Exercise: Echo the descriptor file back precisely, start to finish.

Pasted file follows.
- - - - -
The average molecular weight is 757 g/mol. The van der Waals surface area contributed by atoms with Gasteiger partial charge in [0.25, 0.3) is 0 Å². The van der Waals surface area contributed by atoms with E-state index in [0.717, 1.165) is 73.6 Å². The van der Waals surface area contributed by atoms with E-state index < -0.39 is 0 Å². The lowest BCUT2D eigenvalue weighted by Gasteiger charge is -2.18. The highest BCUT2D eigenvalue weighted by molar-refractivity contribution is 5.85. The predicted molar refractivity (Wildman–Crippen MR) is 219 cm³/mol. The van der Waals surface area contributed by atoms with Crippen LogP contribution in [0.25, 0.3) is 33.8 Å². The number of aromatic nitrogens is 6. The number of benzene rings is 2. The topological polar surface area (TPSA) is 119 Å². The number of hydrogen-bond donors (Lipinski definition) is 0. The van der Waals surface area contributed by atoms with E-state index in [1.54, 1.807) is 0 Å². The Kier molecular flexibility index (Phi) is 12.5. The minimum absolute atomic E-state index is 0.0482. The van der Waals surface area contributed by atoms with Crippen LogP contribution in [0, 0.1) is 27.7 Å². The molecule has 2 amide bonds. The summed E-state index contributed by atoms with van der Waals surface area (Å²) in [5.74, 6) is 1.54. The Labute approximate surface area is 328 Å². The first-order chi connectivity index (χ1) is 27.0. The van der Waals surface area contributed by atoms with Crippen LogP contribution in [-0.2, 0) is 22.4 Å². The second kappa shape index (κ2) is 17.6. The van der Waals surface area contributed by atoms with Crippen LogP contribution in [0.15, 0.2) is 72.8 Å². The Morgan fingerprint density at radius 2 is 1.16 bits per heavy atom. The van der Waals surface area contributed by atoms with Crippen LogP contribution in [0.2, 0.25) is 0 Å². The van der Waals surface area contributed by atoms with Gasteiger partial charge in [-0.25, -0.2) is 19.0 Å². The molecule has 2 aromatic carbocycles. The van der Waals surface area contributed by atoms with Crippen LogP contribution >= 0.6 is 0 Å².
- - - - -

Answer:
The average molecular weight is 757 g/mol. The van der Waals surface area contributed by atoms with Gasteiger partial charge in [0.25, 0.3) is 0 Å². The van der Waals surface area contributed by atoms with E-state index in [0.717, 1.165) is 73.6 Å². The van der Waals surface area contributed by atoms with E-state index < -0.39 is 0 Å². The lowest BCUT2D eigenvalue weighted by Gasteiger charge is -2.18. The highest BCUT2D eigenvalue weighted by molar-refractivity contribution is 5.85. The predicted molar refractivity (Wildman–Crippen MR) is 219 cm³/mol. The van der Waals surface area contributed by atoms with Crippen LogP contribution in [0.25, 0.3) is 33.8 Å². The number of aromatic nitrogens is 6. The number of benzene rings is 2. The topological polar surface area (TPSA) is 119 Å². The number of hydrogen-bond donors (Lipinski definition) is 0. The van der Waals surface area contributed by atoms with E-state index in [1.54, 1.807) is 0 Å². The Kier molecular flexibility index (Phi) is 12.5. The minimum absolute atomic E-state index is 0.0482. The van der Waals surface area contributed by atoms with Crippen LogP contribution in [0, 0.1) is 27.7 Å². The molecule has 2 amide bonds. The summed E-state index contributed by atoms with van der Waals surface area (Å²) in [5.74, 6) is 1.54. The Labute approximate surface area is 328 Å². The first-order chi connectivity index (χ1) is 27.0. The van der Waals surface area contributed by atoms with Crippen LogP contribution in [-0.2, 0) is 22.4 Å². The second kappa shape index (κ2) is 17.6. The van der Waals surface area contributed by atoms with Crippen LogP contribution in [0.15, 0.2) is 72.8 Å². The Morgan fingerprint density at radius 2 is 1.16 bits per heavy atom. The van der Waals surface area contributed by atoms with Crippen LogP contribution in [0.2, 0.25) is 0 Å². The van der Waals surface area contributed by atoms with Gasteiger partial charge in [-0.25, -0.2) is 19.0 Å². The molecule has 2 aromatic carbocycles. The van der Waals surface area contributed by atoms with Crippen LogP contribution >= 0.6 is 0 Å².